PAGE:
What to expect when your weave is taken out

Last week, I wrote a post describing how to best care for a weave, which you can read here. I used to be a complete weave novice, thinking that it was only available for women with afro hair. When I did some research, I found that it’s actually very common for women with caucasian hair to have a weave, to thicken up their hair and make it a little longer. This appealed to me straight away so I saved up some money, ditched my clip ins and went straight to Paul’s Hair World in Manchester.

This past Thursday, I trusted my mum with a comb and a pair of scissors to remove my weave. This post is based on my experience of taking it out and I’m not sure what others’ were like so I thought it would be good to share it :)

I had my weave in for a total of 3 months. After the first 6 weeks, I went back to Paul’s Hair World to get it tightened as it was beginning to feel a bit loose and the tracks were showing when I put my hair up. The ladies in the shop tightened my hair and charged £5 per row to do so. After it had been tightened, my head throbbed for a good 12 hours, just like it had when it had first been sewn in. I also noticed that the rows felt a lot thicker at the root which I didn’t like as I felt it was more noticeable when I put my hair up.

When it came to removing it, I sat patiently on a stool, sat in front of my mum whilst she snipped away at the little strands of cotton, holding the hair to the little plaits against my scalp. Removing the hair itself was the easy part.

Once the hair had been separated from the plait, it was then time to unravel the tiny plaits themselves. Bare in mind, these plaits have been there for 3 months and have grown out quite a bit with the natural growth of my hair. These plaits were so small, that they had become slightly knotted with the pulling and tugging of my hair over the 3 months. So my mum patiently, undid all the knots and little by little undid the plaits, leaving me with a nice (not) crimped effect at my roots.

blonde weave

Once everything had been taken out, straight away I gave my scalp a good scrub because you can’t help but take for granted the feel of shampooing your entire head as you are unable to do this with a weave installed. Not only can you not wash your hair more than twice a week (recommended), but when you do, you have no option to really get in there with your nails or a comb.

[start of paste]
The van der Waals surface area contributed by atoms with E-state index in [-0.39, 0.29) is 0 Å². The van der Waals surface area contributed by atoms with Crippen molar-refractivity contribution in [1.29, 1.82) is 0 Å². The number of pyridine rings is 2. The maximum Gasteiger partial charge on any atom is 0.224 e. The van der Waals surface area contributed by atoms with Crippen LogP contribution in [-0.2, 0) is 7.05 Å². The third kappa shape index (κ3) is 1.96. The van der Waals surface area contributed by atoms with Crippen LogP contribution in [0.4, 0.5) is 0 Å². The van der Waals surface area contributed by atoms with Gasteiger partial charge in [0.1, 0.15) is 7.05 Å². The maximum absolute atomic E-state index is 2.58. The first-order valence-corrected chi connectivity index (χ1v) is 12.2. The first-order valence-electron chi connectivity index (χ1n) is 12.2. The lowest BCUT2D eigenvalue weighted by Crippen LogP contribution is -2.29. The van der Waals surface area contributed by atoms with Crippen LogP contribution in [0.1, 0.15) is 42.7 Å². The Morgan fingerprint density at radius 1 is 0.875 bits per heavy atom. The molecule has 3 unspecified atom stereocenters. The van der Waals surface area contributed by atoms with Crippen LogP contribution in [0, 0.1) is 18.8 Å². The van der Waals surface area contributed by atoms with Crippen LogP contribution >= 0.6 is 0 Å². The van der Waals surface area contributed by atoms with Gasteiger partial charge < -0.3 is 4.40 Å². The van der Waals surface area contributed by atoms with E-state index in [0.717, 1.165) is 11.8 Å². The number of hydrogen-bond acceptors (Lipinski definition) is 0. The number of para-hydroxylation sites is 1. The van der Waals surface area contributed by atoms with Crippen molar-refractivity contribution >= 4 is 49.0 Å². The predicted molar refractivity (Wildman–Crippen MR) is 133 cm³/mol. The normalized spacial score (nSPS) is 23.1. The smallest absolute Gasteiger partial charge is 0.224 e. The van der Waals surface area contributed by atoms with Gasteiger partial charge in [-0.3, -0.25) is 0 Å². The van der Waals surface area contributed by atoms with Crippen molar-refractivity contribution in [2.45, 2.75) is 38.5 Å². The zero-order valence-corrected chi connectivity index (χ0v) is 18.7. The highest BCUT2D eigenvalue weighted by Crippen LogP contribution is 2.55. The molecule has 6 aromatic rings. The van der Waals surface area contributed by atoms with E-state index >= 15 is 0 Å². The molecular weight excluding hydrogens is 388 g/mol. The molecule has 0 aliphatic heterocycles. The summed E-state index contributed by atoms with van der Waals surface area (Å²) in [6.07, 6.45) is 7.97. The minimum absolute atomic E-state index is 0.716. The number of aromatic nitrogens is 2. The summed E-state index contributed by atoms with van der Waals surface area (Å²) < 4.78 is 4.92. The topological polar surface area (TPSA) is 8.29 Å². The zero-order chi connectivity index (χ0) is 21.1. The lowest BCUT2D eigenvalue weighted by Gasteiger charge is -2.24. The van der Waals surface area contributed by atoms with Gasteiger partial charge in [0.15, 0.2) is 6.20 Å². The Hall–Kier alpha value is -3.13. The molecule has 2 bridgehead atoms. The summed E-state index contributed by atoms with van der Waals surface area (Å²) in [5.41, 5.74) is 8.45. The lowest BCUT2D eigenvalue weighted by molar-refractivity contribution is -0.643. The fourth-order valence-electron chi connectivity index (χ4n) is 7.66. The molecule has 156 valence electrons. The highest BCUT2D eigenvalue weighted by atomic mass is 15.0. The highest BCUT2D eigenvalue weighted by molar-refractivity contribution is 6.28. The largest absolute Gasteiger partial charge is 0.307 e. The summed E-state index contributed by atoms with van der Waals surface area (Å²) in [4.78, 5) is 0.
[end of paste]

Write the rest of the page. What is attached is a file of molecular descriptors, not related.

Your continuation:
Expect your hair to feel thinner. It’s not because it IS thinner, it’s simply because you will be so used to having longer, thicker hair that it will take some getting used to, having it back to how it was.

For the next few weeks, I’m going to leave my hair to dry naturally and use some nice hair masks just to get some moisture into it, especially the roots where they have been a little neglected for the last few months.

But if anyone is interested in getting a weave, I say to go for it definitely. I certainly don’t regret it and plan on getting another one in a few months!

If you have any questions about it, feel free to ask me here or tweet me at @beasbeautyblog. I’d be happy to help :)


Thanks for reading!

Bea x

About these ads

5 thoughts on “What to expect when your weave is taken out

  1. moxox247

    Great blog !!! Can check out mine if you have the time 😊 Thank You xxx

  2. Shahrzad Saednejad

    Hi Brittany, I have nominated you for a Liebster Award!! Please visit my blog for more details :) xx


  3. Vitanee Oliver

    Hi! I nominated you for the Liebster Award, have a look on my blog :)


  4. ambi

    great post dear :) xx

  5. Pingback: How I Style My Natural Hair | Beas Beauty Blog

Feel free to leave a comment...

Fill in your details below or click an icon to log in:

WordPress.com Logo

You are commenting using your WordPress.com account. ( Log Out / Change )

Twitter picture

You are commenting using your Twitter account. ( Log Out / Change )

Facebook photo

You are commenting using your Facebook account. ( Log Out / Change )

Google+ photo

You are commenting using your Google+ account. ( Log Out / Change )


Connecting to %s